Stephen Flavius Brown was born in Swanton, Vermont, on April 4, 1841. He was educated in Swanton, became a teacher, and planned to begin studies at the University of Vermont in the fall of 1862.
Instead of beginning college, Brown enlisted for the Civil War as a Private in Company K, 13th Vermont Infantry Regiment. He was soon elected the company’s First Lieutenant. The 13th Vermont was part of the 2nd Vermont Brigade, and carried out duties in Maryland and Virginia during 1862 and 1863.
In July 1863, the 2nd Vermont Brigade marched from Maryland to Gettysburg, Pennsylvania as part of the VI Corps. While en route, Brown violated a “no straggling” order and disobeyed a security detail guarding a well to refill the canteens of several soldiers in his company who were succumbing to the effects of the summer heat. Brown was placed under arrest and relieved of his sword and pistol, an officer’s symbols of authority. Given the circumstances unfolding at the Battle of Gettysburg, Brown was not detained and was allowed to keep marching with his men.
Once the 2nd Brigade arrived at Gettysburg, Brown determined to reclaim his honor by taking part in the fight. Arming himself with a hand axe from a woodpile near his regiment’s camp, Brown charged into battle to the cheers of his men. During the hand-to-hand combat he compelled the surrender of a Confederate officer, whose sword and pistol Brown seized before making the Confederate a prisoner.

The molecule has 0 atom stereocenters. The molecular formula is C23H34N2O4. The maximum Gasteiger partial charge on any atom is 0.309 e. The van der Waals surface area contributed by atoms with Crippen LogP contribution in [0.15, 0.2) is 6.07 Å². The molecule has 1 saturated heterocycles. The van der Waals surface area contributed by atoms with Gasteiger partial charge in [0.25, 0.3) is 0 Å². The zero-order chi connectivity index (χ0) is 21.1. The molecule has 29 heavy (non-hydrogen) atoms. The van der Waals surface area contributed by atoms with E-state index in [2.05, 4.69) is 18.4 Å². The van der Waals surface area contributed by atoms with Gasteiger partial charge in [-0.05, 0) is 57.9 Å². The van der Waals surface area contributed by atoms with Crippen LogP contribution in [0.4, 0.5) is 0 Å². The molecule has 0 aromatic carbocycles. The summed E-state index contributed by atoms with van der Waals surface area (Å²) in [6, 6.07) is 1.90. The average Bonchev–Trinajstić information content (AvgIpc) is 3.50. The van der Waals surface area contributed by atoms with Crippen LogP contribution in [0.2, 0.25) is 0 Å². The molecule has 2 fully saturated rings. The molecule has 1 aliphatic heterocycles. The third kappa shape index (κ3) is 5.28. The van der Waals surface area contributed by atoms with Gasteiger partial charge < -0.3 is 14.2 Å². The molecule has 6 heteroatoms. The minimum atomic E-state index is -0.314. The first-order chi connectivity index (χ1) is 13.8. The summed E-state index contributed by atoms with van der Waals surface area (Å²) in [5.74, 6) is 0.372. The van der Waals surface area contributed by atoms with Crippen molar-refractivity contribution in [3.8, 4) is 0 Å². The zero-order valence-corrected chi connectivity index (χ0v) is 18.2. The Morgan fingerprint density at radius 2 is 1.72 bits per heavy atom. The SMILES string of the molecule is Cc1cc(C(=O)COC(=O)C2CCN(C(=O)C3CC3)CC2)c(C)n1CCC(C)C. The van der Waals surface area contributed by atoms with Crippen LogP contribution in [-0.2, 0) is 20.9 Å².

During the battle Brown suffered head trauma from the concussion of an artillery shell which exploded near him as he rendered aid to a member of the regiment who had lost a leg during the fighting. Despite the hearing loss and other effects from the shell’s concussion, Brown refused to leave the field, telling the regimental surgeon that he would continue to fight unless the entire regiment was ordered to retreat.
The 13th Vermont’s role at Gettysburg included taking part in the counterattack on Pickett’s Charge. Units of the 2nd Vermont Brigade, commanded by George J. Stannard, marched out from the Union lines, executed a left flank maneuver, and fired directly into the flank of Pickett’s men as they advanced. Stannard’s timely action effectively ended Pickett’s Charge and the Battle of Gettysburg.
Brown continued to wear the captured sword and pistol until the end of his service. The charges against him for violating the “no straggling” order were not pursued.